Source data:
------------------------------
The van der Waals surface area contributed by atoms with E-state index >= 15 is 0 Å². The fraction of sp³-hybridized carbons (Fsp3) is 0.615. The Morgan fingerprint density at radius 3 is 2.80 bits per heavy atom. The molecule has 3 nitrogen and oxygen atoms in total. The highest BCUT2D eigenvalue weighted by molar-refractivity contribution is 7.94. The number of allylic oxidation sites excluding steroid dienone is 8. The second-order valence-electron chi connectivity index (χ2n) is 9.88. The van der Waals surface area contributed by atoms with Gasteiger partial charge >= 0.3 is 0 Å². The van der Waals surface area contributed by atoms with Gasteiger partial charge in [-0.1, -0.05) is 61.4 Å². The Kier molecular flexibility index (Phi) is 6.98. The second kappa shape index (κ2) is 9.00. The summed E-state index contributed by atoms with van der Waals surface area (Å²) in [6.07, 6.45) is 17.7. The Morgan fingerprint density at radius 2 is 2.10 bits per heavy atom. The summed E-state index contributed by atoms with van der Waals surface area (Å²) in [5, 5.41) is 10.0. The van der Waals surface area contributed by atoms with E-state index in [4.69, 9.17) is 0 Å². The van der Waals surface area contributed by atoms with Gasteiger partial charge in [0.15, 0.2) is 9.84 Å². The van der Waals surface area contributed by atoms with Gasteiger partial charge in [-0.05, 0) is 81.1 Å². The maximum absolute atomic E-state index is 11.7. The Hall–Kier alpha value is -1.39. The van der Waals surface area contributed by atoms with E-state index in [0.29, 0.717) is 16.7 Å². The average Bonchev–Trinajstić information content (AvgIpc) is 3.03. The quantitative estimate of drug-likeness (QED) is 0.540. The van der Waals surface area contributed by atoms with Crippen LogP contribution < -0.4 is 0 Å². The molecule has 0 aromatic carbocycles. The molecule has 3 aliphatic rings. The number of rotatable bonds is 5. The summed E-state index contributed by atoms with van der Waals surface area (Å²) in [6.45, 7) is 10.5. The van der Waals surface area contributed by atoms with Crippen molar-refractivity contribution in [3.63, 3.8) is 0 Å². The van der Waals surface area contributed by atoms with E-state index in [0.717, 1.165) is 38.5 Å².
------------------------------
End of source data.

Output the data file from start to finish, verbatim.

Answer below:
The van der Waals surface area contributed by atoms with E-state index >= 15 is 0 Å². The fraction of sp³-hybridized carbons (Fsp3) is 0.615. The Morgan fingerprint density at radius 3 is 2.80 bits per heavy atom. The molecule has 3 nitrogen and oxygen atoms in total. The highest BCUT2D eigenvalue weighted by molar-refractivity contribution is 7.94. The number of allylic oxidation sites excluding steroid dienone is 8. The second-order valence-electron chi connectivity index (χ2n) is 9.88. The van der Waals surface area contributed by atoms with Gasteiger partial charge >= 0.3 is 0 Å². The van der Waals surface area contributed by atoms with Gasteiger partial charge in [-0.1, -0.05) is 61.4 Å². The Kier molecular flexibility index (Phi) is 6.98. The second kappa shape index (κ2) is 9.00. The summed E-state index contributed by atoms with van der Waals surface area (Å²) in [6.07, 6.45) is 17.7. The Morgan fingerprint density at radius 2 is 2.10 bits per heavy atom. The summed E-state index contributed by atoms with van der Waals surface area (Å²) in [5, 5.41) is 10.0. The van der Waals surface area contributed by atoms with E-state index in [4.69, 9.17) is 0 Å². The van der Waals surface area contributed by atoms with Gasteiger partial charge in [0.15, 0.2) is 9.84 Å². The van der Waals surface area contributed by atoms with Gasteiger partial charge in [-0.05, 0) is 81.1 Å². The maximum absolute atomic E-state index is 11.7. The Hall–Kier alpha value is -1.39. The van der Waals surface area contributed by atoms with E-state index in [0.29, 0.717) is 16.7 Å². The average Bonchev–Trinajstić information content (AvgIpc) is 3.03. The quantitative estimate of drug-likeness (QED) is 0.540. The van der Waals surface area contributed by atoms with Crippen LogP contribution < -0.4 is 0 Å². The molecule has 0 aromatic carbocycles. The molecule has 3 aliphatic rings. The number of rotatable bonds is 5. The summed E-state index contributed by atoms with van der Waals surface area (Å²) in [6.45, 7) is 10.5. The van der Waals surface area contributed by atoms with Crippen molar-refractivity contribution in [3.63, 3.8) is 0 Å². The van der Waals surface area contributed by atoms with E-state index in [0.717, 1.165) is 38.5 Å².